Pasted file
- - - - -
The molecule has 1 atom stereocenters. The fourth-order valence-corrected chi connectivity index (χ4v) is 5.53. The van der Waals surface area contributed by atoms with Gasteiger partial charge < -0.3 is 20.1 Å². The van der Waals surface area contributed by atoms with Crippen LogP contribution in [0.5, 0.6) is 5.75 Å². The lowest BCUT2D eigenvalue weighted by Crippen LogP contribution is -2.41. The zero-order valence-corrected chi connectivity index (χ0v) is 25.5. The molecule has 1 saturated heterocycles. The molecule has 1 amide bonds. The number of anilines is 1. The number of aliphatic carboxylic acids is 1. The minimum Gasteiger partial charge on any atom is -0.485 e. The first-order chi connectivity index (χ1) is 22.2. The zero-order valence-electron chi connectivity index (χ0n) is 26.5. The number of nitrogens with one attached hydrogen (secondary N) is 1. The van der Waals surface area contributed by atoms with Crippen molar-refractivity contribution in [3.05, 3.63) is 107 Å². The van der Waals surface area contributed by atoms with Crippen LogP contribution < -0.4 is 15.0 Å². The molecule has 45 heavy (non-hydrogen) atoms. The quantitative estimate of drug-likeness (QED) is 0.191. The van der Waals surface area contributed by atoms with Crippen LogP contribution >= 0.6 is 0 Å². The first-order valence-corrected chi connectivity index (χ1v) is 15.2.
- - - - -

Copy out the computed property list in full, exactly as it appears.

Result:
The molecule has 1 atom stereocenters. The fourth-order valence-corrected chi connectivity index (χ4v) is 5.53. The van der Waals surface area contributed by atoms with Gasteiger partial charge < -0.3 is 20.1 Å². The van der Waals surface area contributed by atoms with Crippen LogP contribution in [0.5, 0.6) is 5.75 Å². The lowest BCUT2D eigenvalue weighted by Crippen LogP contribution is -2.41. The zero-order valence-corrected chi connectivity index (χ0v) is 25.5. The molecule has 1 saturated heterocycles. The molecule has 1 amide bonds. The number of anilines is 1. The number of aliphatic carboxylic acids is 1. The minimum Gasteiger partial charge on any atom is -0.485 e. The first-order chi connectivity index (χ1) is 22.2. The zero-order valence-electron chi connectivity index (χ0n) is 26.5. The number of nitrogens with one attached hydrogen (secondary N) is 1. The van der Waals surface area contributed by atoms with Crippen molar-refractivity contribution in [3.05, 3.63) is 107 Å². The van der Waals surface area contributed by atoms with Crippen LogP contribution < -0.4 is 15.0 Å². The molecule has 45 heavy (non-hydrogen) atoms. The quantitative estimate of drug-likeness (QED) is 0.191. The van der Waals surface area contributed by atoms with Crippen LogP contribution >= 0.6 is 0 Å². The first-order valence-corrected chi connectivity index (χ1v) is 15.2.